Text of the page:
Another Close Call

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This is your Halloween Sermonette. File it under “repent, the end is near” or any way that your conscience lets you slice it.

Twenty-one days ago, a large object, capable of doing significant damage if it were to strike our planet, was discovered by NASA. The asteroid, estimated to be about 1,300 feet (400 meters) in diameter, will shoot past the planet at 22 miles (35 km) per second at around 1 p.m. (1700 GMT) today, on Halloween afternoon. Known as 2015 TB145, it will come within about 300,000 miles (480,000 km) of Earth, farther away than the moon but relatively close by cosmic measures. 
Close encounters with asteroids can cause gravity captures and they can fall into Earth orbit, they can simply pass us by as 2015TB145 is expected to do, or a near-Earth encounter can alter the orbit of the asteroid such that it leads to an impact at a future point in time.
Small space rocks rain down on Earth constantly, with most disintegrating as they blaze through the atmosphere.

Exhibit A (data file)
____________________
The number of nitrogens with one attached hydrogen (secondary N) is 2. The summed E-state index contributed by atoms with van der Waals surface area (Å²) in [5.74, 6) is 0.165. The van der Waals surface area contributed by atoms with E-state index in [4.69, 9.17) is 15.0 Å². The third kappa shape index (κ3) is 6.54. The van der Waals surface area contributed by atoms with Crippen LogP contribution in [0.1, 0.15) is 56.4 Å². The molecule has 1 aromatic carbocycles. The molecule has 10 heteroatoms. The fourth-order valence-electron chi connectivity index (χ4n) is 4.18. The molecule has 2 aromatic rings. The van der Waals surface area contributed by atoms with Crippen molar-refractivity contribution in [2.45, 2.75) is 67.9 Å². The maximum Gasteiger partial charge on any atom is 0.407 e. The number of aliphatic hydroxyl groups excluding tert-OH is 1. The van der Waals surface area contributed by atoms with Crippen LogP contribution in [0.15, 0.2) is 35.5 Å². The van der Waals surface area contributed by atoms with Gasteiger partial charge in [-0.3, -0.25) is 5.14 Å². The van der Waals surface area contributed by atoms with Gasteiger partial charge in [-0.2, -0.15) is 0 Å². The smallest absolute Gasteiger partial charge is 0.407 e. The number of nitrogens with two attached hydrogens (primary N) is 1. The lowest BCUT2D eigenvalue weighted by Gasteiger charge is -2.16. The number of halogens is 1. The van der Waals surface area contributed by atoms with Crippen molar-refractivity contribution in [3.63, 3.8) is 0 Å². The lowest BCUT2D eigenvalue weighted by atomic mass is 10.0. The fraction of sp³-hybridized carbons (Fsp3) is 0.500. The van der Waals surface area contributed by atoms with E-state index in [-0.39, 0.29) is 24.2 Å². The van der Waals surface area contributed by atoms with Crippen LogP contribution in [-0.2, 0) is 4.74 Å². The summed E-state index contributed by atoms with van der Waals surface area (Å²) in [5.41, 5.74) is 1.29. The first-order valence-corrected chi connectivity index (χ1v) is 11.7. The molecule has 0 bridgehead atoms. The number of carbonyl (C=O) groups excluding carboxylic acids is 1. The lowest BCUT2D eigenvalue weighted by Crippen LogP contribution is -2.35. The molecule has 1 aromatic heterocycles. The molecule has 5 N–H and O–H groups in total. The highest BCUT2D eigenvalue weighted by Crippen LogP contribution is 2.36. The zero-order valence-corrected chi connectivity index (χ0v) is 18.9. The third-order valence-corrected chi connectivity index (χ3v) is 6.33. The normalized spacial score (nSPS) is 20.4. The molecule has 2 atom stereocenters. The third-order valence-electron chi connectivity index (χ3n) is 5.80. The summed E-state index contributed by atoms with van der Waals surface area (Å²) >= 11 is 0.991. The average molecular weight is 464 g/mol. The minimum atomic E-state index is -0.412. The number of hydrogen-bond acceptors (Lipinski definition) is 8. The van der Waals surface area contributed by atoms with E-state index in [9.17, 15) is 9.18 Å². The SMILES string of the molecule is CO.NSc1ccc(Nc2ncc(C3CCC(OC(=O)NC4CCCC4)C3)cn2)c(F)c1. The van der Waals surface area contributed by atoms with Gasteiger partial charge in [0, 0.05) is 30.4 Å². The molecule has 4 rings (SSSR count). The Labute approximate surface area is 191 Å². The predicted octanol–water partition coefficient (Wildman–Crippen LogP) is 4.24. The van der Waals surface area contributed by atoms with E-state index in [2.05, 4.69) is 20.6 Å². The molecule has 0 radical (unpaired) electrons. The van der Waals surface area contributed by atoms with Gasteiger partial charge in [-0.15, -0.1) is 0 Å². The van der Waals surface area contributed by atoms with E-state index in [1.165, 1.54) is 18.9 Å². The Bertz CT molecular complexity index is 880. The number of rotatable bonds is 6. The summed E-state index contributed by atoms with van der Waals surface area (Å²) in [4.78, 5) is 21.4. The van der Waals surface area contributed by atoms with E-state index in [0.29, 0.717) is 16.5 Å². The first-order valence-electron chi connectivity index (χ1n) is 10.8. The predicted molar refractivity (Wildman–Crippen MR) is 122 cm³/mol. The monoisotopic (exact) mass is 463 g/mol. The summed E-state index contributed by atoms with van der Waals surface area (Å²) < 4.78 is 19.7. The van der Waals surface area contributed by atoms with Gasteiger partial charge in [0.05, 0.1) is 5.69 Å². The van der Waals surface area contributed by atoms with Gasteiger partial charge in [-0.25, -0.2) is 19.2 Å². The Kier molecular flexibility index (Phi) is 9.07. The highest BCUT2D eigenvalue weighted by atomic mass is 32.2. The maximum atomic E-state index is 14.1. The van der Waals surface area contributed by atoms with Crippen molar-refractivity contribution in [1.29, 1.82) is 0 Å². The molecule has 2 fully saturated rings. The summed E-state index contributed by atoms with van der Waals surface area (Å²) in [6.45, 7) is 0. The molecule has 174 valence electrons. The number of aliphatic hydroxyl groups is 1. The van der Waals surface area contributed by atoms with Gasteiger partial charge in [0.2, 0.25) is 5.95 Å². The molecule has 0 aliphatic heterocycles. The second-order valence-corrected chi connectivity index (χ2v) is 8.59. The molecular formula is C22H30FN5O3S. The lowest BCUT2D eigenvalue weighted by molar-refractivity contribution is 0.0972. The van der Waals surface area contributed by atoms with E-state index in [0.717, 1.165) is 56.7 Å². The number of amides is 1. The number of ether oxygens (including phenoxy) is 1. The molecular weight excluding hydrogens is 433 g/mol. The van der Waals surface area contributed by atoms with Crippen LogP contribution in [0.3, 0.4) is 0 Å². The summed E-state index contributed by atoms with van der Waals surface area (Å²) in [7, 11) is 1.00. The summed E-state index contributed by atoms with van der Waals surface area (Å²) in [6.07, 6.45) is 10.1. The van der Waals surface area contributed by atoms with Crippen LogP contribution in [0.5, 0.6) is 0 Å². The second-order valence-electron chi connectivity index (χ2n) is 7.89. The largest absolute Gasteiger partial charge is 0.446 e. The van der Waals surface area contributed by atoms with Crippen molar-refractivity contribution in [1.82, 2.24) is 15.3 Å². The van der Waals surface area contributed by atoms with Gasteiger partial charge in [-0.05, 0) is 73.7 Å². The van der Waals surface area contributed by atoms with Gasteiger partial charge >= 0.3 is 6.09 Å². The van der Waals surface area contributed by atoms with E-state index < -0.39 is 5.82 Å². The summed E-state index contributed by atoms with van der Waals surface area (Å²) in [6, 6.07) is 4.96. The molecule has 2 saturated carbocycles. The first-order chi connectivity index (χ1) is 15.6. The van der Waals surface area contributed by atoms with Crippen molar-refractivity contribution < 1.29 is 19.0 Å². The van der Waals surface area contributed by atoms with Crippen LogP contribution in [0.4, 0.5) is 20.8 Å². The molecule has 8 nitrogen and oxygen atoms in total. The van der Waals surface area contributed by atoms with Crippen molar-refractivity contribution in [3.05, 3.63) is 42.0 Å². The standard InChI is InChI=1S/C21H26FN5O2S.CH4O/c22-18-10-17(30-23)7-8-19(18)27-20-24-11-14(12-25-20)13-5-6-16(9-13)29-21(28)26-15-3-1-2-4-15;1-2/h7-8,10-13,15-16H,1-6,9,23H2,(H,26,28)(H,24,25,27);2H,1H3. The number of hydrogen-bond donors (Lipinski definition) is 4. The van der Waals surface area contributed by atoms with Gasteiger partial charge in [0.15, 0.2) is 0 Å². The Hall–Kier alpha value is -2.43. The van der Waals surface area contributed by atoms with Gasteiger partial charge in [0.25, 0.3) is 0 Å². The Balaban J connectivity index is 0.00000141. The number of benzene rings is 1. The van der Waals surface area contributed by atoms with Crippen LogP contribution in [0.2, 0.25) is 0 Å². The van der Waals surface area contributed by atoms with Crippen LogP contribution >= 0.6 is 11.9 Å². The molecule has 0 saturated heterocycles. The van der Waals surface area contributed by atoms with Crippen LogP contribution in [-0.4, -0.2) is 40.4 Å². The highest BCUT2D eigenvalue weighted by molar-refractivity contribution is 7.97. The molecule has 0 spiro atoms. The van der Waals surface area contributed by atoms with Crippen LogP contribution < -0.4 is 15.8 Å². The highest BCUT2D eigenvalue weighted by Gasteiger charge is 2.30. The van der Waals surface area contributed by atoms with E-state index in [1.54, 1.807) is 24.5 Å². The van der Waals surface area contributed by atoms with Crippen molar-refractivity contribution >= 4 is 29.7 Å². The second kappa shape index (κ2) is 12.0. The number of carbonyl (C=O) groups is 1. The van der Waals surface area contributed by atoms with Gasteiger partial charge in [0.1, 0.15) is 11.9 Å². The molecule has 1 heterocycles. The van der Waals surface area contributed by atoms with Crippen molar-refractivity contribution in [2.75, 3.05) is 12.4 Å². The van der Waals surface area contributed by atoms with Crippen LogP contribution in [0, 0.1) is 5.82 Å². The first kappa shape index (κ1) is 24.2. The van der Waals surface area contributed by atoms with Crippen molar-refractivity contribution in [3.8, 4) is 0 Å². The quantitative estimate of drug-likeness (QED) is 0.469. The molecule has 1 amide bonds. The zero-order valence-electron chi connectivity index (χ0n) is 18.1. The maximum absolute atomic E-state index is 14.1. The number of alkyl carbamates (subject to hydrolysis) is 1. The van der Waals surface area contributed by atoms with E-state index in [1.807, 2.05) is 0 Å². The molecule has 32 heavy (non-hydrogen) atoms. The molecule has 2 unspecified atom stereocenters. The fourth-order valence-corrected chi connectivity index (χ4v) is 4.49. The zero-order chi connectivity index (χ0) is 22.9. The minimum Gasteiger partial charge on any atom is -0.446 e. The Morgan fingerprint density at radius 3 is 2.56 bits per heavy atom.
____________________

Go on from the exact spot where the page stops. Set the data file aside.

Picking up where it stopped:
About 65 million years ago, an asteroid or comet roughly six miles (10 km) in diameter crashed into what is now Mexico’s Yucatan peninsula, triggering global climate changes that killed off the dinosaurs along with about 75 percent of life that existed at the time, scientists say.
More recently, a 65-foot-wide (20 m) asteroid broke apart over Chelyabinsk, Russia, in February 2013, shattering windows and damaging buildings. More than 1,000 people were injured by flying debris. 

The damage that asteroids cause is proximate to their composition. Some are composed of gravel, bound together by very weak gravity. Others are made of iron and other heavy metals and are unlikely to break up on entry and auger in at speeds exceeding 25,000 miles-per-hour. An impact by an iron meteor 1,300 feet across (the near miss on Halloween), would far exceed the damage caused by the nuclear bomb dropped by the US on Hiroshima, Japan during the Second World War.
Airburst event: Chelyabinsk, Russia, February 2013

6 thoughts on “Another Close Call

  1. Maybe with us out of the way they can make a come-back. OR maybe with us out of the way, global cooling will turn the rock into a giant snowball? Who can say?

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